The first meat-free steak grown in a lab has been produced in Israel, but its creators say it needs a bit more development on the taste.
The steak was produced out of several cell types grown on a scaffold by Aleph Farms and has a muscle-like texture similar to conventional meat. However, it will need at least three to five years to go on sale in markets, according to Didier Toubia, co-founder and chief executive of the company.
"It's close and it tastes good, but we have a bit more work to make sure the taste is 100 percent similar to conventional meat. But when you cook it, you really can smell the same smell of meat cooking," he said.
Noting that the cost of a prototype was not very expensive — $50 for a small strip, compared to the $282,480 first lab-grown beef burger produced in 2013 — Toubia added that once the product enters the commercial market the price will come down.
Although plant-based products are seen as an alternative to conventional animal-produced meat amid a movement to reduce the amount of meat people eat, Toubia believes the consumption of meat will not change considerably.
"Today, over 90 percent of consumers do eat meat and we think the percentage of vegetarians will not grow significantly despite many launches of plant-based products," he said.
Recent studies have revealed that a reduction in meat consumption is essential for cutting greenhouse gas emissions and avoiding dangerous climate change. One study even found that the most important step that a person can take in order to contribute to the protection of the environment is to avoid meat and dairy products.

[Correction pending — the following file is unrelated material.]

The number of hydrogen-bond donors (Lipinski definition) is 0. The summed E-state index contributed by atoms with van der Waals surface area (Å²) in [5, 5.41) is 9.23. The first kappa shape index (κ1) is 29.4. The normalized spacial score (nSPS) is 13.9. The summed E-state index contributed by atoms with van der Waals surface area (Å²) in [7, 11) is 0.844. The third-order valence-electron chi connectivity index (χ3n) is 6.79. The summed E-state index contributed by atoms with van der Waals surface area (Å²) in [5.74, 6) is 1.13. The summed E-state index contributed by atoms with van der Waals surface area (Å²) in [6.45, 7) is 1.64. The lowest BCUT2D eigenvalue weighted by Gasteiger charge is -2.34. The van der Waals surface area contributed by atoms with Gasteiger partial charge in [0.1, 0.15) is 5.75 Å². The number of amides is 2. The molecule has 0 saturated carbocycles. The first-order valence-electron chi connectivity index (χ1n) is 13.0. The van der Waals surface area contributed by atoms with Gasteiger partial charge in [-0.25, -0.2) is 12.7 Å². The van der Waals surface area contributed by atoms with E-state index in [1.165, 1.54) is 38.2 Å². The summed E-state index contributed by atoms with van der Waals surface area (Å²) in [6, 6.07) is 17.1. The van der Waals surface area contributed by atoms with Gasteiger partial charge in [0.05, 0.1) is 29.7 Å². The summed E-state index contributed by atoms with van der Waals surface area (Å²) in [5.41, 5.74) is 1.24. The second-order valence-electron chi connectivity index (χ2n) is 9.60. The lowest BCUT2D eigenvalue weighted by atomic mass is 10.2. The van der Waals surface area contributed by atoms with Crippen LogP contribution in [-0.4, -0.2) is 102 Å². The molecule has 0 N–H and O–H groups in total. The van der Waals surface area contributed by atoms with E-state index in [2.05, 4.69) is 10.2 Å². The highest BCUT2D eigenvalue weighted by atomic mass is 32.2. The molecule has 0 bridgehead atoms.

Commenting on the study, Toubia said one way to have an impact on the environment is to "solve the issue of production, and grow meat in a more efficient, sustainable way, with no animal welfare issues and no antibiotics."
However, several indicators show that lab-grown beef may not be a very healthy and environment-friendly alternative to traditional meat.
Marco Springmann from the University of Oxford told British daily the Guardian: "Although the technologies are evolving, there is no indication that lab-grown meat is significantly better for the environment and health than existing alternatives to beef. The latest reviews have put the emissions of lab-grown meat at several times that of chicken and far above any plant-based alternative, in particular due to the large energy inputs needed during production."